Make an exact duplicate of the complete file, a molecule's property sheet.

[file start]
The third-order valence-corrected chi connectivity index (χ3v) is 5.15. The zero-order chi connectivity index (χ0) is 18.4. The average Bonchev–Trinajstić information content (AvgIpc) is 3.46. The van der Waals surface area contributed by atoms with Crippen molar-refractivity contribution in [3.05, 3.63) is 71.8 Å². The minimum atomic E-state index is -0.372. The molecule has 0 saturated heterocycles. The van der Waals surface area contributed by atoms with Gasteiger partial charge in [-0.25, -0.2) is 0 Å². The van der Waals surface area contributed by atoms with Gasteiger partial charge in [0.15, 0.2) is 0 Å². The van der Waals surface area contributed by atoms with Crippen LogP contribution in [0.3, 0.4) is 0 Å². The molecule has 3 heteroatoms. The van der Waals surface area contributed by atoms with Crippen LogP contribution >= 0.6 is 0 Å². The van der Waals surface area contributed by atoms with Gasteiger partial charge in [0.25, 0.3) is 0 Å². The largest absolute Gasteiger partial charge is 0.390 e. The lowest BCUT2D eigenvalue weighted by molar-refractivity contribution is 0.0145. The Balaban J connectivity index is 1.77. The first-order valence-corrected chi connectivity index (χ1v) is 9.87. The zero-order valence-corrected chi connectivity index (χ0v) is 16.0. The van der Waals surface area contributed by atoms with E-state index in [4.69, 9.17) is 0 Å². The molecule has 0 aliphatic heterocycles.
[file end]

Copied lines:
The third-order valence-corrected chi connectivity index (χ3v) is 5.15. The zero-order chi connectivity index (χ0) is 18.4. The average Bonchev–Trinajstić information content (AvgIpc) is 3.46. The van der Waals surface area contributed by atoms with Crippen molar-refractivity contribution in [3.05, 3.63) is 71.8 Å². The minimum atomic E-state index is -0.372. The molecule has 0 saturated heterocycles. The van der Waals surface area contributed by atoms with Gasteiger partial charge in [-0.25, -0.2) is 0 Å². The van der Waals surface area contributed by atoms with Gasteiger partial charge in [0.15, 0.2) is 0 Å². The van der Waals surface area contributed by atoms with Crippen LogP contribution in [0.3, 0.4) is 0 Å². The molecule has 3 heteroatoms. The van der Waals surface area contributed by atoms with Crippen LogP contribution >= 0.6 is 0 Å². The van der Waals surface area contributed by atoms with Gasteiger partial charge in [0.25, 0.3) is 0 Å². The largest absolute Gasteiger partial charge is 0.390 e. The lowest BCUT2D eigenvalue weighted by molar-refractivity contribution is 0.0145. The Balaban J connectivity index is 1.77. The first-order valence-corrected chi connectivity index (χ1v) is 9.87. The zero-order valence-corrected chi connectivity index (χ0v) is 16.0. The van der Waals surface area contributed by atoms with E-state index in [4.69, 9.17) is 0 Å². The molecule has 0 aliphatic heterocycles.